It's a marathon of transportation to leave Koh Phanagan. First the back of a truck taxi shakes both luggage and passengers as the driver seems to hit every of the many potholes on the road. Next it's a wait by the docks and a thirty minute ride on a ferry that is more rough than calm this morning. One of many vans waiting at the Koh Samui docks, squeezes nine strangers and their luggage into it's well orestrated interior for a ride to the airport. In the only truly beautiful airport I have ever seen people are loaded into tram cars for a ride to the departure gate. From there it is another plane ride to Bangkok and then only one long taxi ride to a hotel. It is with a sigh that I drop my luggage in the hotel room on a muggy late afternoon day. I try not to think about the 4:30 a.m. wake up call that will begin another transportation marathon. That's tomorrow. Tonight it's Bangkok.
Bangkok feels more like a living entity than any city I've ever been in. It's beautiful, fascinating and, for a girl from the Canadian prairie, it's size alone is overwhelming. This isn't my first trip here but my fourth or fifth. I'm not doing an exact count but many of my trips here have been short jumping off points to other destinations.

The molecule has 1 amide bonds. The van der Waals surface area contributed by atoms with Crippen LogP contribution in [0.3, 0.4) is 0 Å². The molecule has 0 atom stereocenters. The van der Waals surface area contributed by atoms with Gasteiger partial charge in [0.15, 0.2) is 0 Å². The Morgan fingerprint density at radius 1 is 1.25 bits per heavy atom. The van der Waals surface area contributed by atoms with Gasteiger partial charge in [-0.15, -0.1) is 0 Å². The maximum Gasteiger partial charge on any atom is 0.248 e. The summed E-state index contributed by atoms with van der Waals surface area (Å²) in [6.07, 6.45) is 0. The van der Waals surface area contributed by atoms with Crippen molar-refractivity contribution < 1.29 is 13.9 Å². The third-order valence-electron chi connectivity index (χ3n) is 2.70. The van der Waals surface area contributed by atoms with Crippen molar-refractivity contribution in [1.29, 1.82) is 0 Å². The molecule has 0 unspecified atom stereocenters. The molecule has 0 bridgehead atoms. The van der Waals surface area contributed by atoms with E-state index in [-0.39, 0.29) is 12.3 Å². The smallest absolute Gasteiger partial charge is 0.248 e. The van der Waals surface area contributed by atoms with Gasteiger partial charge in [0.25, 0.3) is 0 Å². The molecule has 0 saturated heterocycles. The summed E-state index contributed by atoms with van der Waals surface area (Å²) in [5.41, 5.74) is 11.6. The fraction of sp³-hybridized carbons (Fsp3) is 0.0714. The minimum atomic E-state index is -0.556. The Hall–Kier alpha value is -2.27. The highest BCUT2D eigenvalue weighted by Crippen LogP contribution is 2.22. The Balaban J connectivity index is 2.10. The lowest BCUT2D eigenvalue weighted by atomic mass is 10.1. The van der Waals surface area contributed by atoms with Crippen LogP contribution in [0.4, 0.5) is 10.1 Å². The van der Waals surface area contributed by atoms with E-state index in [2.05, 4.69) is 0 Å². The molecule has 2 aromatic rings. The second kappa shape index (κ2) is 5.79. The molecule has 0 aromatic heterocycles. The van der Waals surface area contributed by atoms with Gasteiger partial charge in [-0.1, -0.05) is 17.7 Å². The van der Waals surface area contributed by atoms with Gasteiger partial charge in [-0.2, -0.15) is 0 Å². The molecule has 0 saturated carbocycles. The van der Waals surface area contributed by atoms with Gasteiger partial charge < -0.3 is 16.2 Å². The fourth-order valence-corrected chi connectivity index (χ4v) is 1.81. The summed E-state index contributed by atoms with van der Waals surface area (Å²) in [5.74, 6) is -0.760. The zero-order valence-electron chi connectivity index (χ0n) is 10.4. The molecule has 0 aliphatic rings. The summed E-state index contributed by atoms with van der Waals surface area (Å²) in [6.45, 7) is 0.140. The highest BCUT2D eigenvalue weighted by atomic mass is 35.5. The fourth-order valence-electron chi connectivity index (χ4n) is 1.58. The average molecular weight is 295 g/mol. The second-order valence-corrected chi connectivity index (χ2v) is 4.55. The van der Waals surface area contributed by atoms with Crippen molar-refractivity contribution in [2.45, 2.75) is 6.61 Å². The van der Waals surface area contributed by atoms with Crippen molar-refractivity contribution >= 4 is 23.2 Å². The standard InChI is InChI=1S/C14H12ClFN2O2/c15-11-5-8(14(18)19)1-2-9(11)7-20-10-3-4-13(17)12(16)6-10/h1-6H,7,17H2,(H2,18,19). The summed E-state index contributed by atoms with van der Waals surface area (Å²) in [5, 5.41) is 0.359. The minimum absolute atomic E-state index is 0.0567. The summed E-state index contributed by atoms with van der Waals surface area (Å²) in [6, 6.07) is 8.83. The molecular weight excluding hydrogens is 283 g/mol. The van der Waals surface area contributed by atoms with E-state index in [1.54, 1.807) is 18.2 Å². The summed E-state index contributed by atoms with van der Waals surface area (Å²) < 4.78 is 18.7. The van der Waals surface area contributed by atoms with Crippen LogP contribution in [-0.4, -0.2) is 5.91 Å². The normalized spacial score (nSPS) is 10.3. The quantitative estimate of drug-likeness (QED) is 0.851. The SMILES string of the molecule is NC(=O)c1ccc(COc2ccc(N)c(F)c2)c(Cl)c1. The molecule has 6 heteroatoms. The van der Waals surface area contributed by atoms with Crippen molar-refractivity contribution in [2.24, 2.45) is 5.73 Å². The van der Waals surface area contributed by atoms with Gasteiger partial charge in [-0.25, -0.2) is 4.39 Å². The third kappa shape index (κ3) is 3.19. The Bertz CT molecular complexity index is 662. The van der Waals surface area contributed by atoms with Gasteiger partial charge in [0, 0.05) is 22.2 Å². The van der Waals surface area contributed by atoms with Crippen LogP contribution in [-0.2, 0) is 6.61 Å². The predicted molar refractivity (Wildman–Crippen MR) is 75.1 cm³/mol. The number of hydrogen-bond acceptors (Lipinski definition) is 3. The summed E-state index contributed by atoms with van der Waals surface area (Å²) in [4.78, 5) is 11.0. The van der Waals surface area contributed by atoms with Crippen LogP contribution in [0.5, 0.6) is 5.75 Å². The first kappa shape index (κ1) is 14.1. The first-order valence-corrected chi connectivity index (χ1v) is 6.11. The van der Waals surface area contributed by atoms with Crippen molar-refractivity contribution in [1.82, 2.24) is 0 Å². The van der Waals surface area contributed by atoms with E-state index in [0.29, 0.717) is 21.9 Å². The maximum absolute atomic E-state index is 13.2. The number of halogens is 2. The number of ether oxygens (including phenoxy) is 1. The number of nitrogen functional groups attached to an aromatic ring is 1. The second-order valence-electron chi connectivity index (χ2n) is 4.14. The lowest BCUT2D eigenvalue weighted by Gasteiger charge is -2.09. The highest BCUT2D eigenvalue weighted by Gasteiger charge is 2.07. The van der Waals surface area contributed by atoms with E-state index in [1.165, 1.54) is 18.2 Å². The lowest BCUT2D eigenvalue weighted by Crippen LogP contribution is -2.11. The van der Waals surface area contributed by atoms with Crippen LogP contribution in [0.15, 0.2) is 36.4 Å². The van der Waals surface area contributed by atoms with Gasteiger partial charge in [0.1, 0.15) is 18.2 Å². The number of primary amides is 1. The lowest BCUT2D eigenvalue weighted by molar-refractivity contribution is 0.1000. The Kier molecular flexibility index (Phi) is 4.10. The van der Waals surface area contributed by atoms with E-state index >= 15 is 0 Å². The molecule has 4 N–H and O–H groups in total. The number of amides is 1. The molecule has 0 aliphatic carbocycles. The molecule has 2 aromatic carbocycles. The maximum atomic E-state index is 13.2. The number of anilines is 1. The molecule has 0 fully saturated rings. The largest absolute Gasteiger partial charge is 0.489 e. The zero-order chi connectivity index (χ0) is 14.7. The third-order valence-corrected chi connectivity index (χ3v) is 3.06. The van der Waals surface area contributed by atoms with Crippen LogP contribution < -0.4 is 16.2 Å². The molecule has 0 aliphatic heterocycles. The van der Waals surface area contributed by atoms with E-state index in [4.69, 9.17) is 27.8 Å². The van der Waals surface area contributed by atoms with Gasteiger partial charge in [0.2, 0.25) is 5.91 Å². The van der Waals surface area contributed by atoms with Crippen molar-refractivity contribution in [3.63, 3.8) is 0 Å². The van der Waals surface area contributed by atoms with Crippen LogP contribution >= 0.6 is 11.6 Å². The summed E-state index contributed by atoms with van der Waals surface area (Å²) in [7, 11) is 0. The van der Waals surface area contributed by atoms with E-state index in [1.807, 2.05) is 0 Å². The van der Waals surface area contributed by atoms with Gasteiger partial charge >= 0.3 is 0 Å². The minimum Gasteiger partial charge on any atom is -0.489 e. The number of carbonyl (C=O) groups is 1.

Some say it's the traffic in Bangkok that is overwhelming, I find it's the diversity. From the woman sewing with her peddle sewing machine on a street corner to the sleek luxury limos, wealth and poverty and all of those in the middle jostle for the same space. Commerce is untamed and vendors take full advantage as within blocks you can buy anything from a Dior or D&G knock off on a crowded street corner to the real thing in air conditioned luxury.
After hours of travel a street corner cafe with a cold drink is the perfect place to watch as wide-eyed tourists are accosted by astute vendors and well-heeled locals glide artfully around the familiar chaos. And that is life in one small area of Bangkok. And for me, it's time for one more Singha - a Thai beer - before heading back to the hotel and a much to early wakeup call.
"Travelers never think that they are the foreigners."